*Thatisalthough Eanmund was brother's son to Onelatheslaying ofthe former by Weohstan is not felt as cause of feudand isrewarded by gift of the slain man's weapons.

*BothWiglaf andthe sword did their duty.  The following is one oftheclassic passages for illustrating the comitatus as the mostconspicuousGermanic institutionand its underlying sense ofdutybased partly on the idea of loyalty and partly on thepracticalbasis of benefits received and repaid.

*Sc."than tobidesafely here"  a common figure of incomplete comparison.

*Wiglaf'swooden shield.

*Geringwould translate "kinsmanof thenail" as both are made of iron.

*Thatisswords.

*WhereBeowulf lay.

*Whathad been left or made by the hammer; well-forged.

*Tryingto revive him.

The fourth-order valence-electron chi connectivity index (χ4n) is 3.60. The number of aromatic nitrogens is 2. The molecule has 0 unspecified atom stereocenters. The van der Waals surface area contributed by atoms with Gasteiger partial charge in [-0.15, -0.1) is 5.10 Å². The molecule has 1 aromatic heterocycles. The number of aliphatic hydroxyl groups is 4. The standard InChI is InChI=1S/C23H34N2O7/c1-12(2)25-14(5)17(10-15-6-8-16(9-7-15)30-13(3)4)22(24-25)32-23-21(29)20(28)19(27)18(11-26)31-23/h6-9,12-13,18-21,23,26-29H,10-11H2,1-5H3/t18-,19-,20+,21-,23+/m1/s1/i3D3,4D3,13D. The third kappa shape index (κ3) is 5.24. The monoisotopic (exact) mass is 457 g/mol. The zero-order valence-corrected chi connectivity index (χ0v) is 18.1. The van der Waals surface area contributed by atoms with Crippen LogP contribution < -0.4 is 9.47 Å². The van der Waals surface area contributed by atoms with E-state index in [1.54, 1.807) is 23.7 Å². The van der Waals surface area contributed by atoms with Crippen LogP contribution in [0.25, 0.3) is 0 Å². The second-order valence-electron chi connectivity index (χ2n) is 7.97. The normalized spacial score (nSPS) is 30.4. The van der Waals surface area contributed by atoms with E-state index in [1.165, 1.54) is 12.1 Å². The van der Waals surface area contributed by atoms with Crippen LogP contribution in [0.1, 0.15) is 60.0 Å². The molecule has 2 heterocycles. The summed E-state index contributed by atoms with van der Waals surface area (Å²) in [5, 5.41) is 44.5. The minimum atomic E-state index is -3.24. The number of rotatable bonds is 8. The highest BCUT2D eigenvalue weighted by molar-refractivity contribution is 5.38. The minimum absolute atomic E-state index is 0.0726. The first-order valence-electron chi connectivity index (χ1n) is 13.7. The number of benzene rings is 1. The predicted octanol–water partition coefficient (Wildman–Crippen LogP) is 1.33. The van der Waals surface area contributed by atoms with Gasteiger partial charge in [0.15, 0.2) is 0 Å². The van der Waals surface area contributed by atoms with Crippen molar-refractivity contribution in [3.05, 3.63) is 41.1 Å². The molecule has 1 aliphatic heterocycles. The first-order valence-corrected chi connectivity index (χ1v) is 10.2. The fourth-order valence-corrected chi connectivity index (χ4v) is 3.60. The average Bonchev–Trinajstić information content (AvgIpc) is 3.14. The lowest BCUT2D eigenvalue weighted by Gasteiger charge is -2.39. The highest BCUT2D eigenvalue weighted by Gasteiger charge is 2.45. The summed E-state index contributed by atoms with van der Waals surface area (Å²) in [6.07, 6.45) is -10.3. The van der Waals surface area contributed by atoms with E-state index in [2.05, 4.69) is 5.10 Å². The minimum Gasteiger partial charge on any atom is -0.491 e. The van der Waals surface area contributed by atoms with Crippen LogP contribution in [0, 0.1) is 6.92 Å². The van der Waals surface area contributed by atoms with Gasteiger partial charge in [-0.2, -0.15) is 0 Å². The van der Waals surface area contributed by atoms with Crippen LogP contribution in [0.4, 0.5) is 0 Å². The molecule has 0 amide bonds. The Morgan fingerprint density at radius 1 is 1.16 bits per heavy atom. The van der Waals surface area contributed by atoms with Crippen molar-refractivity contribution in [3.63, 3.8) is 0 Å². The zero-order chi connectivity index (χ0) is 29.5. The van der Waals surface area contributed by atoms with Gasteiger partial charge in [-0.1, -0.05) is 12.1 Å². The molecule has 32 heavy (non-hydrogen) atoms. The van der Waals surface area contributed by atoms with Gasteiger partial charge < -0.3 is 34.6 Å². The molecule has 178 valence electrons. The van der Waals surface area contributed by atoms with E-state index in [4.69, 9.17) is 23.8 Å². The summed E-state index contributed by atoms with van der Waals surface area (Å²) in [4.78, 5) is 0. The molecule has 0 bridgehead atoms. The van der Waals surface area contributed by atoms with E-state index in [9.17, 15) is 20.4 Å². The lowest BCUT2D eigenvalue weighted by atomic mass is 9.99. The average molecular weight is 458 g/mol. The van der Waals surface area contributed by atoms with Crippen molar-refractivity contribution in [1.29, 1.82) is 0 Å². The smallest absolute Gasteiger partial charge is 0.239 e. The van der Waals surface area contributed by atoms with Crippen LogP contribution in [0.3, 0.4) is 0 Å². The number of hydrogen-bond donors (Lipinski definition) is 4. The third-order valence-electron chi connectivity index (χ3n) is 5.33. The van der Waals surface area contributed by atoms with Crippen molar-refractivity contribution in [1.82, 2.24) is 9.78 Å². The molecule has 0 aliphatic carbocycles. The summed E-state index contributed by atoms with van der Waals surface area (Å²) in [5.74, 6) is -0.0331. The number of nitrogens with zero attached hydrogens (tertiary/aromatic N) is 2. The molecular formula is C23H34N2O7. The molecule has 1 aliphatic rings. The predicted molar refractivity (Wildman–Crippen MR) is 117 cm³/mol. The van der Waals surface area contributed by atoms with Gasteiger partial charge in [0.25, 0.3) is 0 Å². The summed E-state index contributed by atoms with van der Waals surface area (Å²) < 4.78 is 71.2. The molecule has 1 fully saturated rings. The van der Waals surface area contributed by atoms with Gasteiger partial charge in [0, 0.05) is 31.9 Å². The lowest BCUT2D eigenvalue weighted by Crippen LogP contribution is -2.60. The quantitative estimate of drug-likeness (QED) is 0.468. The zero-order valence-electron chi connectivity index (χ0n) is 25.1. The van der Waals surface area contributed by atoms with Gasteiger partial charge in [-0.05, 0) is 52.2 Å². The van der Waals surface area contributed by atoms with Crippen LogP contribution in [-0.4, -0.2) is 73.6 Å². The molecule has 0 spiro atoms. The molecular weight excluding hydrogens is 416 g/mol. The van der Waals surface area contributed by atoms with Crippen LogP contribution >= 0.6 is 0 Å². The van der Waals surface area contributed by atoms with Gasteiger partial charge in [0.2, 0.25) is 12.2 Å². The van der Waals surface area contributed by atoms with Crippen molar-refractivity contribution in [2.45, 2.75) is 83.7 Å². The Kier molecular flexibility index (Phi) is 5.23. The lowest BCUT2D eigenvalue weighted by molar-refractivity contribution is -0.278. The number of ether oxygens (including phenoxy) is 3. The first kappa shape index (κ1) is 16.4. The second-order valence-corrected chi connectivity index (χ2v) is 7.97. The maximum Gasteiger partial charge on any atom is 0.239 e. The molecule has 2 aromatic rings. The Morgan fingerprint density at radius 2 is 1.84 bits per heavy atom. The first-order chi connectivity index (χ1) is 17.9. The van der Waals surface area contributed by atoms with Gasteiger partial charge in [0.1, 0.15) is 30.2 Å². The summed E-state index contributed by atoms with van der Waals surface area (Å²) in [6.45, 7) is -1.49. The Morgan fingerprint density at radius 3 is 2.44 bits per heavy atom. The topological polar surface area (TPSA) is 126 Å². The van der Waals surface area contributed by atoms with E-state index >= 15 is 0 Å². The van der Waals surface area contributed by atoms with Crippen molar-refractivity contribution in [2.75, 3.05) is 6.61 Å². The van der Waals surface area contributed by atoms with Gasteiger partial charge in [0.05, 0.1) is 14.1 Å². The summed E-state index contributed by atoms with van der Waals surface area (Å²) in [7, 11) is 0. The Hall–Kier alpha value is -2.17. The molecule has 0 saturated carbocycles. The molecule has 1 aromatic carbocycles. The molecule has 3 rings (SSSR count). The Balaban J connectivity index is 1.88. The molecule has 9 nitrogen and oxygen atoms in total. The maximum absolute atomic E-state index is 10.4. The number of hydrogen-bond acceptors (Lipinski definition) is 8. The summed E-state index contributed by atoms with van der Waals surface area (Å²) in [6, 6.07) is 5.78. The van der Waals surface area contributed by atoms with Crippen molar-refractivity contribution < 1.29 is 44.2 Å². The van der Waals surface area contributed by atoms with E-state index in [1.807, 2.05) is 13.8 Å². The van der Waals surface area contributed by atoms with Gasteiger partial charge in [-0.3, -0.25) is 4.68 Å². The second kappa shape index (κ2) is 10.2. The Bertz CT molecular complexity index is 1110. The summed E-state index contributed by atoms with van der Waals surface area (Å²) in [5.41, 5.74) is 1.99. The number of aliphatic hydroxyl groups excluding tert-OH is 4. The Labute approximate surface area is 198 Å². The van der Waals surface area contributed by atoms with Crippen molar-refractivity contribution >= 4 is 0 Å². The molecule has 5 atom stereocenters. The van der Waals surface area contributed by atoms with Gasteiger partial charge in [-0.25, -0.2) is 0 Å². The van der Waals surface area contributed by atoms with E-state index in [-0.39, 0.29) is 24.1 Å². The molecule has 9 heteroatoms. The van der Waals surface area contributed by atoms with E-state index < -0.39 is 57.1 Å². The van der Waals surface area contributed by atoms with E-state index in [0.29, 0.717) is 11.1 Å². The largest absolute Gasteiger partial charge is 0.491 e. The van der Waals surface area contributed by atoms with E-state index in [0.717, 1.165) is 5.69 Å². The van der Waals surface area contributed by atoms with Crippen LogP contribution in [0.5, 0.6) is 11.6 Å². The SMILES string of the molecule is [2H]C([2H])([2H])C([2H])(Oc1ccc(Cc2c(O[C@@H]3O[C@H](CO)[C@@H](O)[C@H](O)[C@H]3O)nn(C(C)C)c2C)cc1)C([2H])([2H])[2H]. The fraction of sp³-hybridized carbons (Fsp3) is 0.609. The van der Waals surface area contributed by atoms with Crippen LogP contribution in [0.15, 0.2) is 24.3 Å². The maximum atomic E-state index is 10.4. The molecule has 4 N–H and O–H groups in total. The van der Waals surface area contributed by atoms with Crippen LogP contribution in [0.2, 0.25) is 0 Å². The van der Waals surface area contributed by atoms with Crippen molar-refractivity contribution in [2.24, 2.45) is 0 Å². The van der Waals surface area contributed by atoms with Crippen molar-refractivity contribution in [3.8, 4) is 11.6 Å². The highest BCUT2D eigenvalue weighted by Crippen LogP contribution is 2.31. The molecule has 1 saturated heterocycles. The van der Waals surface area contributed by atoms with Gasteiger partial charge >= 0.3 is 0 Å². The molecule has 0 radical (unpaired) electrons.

*Nothing.

*Dead.

*Death-watchguard of honor"lyke-wake."

*Aname for the Franks.

*Ongentheow.

*Haethcyn.

*Theline may mean: till Hrethelings stormed on the hedgedshields i.e. the shield-wall or hedge of defensive warHrethelingsof courseare Geats.

*Eoforbrother to WulfWonreding.

*Sc."value in" hides and the weight of the gold.

*Notat all.

*Laidon it when it was put in the barrow.Thisspellor in our days the "curse" either preventeddiscoveryor brought dire ills on the finder and taker.

*Probablythe fugitive is meant who discovered the hoard. TenBrink andGering assume that the dragon is meant. "Hid" may wellmean here"took while in hiding."

*Thatis "one and a fewothers."But Beowulf seems to be indicated.

*TenBrink pointsout thestrongly heathen character of this part of the epic.Beowulf'send cameso the old tradition ranfrom his unwittinginterferencewith spell-bound treasure.

*Ahard sayingvariouslyinterpreted. In any caseit is the somewhat clumsyeffort ofthe Christian poet to tone down the heathenism of hismaterialby an edifying observation.

*Nothingis said of Beowulf's wife in the poembut Buggesurmisesthat Beowulf finally accepted Hygd's offer of kingdomand hoardandas was usualtook her into the bargain.